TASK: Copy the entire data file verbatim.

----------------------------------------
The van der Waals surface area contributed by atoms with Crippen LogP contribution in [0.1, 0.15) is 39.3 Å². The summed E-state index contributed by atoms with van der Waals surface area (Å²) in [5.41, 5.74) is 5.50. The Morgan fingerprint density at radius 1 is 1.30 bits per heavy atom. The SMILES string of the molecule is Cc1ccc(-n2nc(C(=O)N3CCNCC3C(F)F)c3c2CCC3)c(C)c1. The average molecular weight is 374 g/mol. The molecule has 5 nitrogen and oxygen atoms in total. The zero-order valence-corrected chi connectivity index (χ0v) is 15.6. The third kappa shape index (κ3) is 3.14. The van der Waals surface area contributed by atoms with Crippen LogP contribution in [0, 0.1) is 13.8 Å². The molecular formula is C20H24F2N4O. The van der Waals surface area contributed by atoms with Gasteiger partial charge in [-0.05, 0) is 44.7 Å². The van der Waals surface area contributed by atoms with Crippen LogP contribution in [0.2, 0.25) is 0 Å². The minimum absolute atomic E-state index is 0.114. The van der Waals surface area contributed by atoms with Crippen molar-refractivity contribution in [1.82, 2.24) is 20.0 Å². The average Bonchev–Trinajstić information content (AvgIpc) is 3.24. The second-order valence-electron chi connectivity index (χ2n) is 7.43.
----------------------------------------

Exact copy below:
The van der Waals surface area contributed by atoms with Crippen LogP contribution in [0.1, 0.15) is 39.3 Å². The summed E-state index contributed by atoms with van der Waals surface area (Å²) in [5.41, 5.74) is 5.50. The Morgan fingerprint density at radius 1 is 1.30 bits per heavy atom. The SMILES string of the molecule is Cc1ccc(-n2nc(C(=O)N3CCNCC3C(F)F)c3c2CCC3)c(C)c1. The average molecular weight is 374 g/mol. The molecule has 5 nitrogen and oxygen atoms in total. The zero-order valence-corrected chi connectivity index (χ0v) is 15.6. The third kappa shape index (κ3) is 3.14. The van der Waals surface area contributed by atoms with Crippen LogP contribution in [0, 0.1) is 13.8 Å². The molecular formula is C20H24F2N4O. The van der Waals surface area contributed by atoms with Gasteiger partial charge in [-0.05, 0) is 44.7 Å². The van der Waals surface area contributed by atoms with Crippen LogP contribution in [0.2, 0.25) is 0 Å². The minimum absolute atomic E-state index is 0.114. The van der Waals surface area contributed by atoms with Crippen molar-refractivity contribution in [1.82, 2.24) is 20.0 Å². The average Bonchev–Trinajstić information content (AvgIpc) is 3.24. The second-order valence-electron chi connectivity index (χ2n) is 7.43.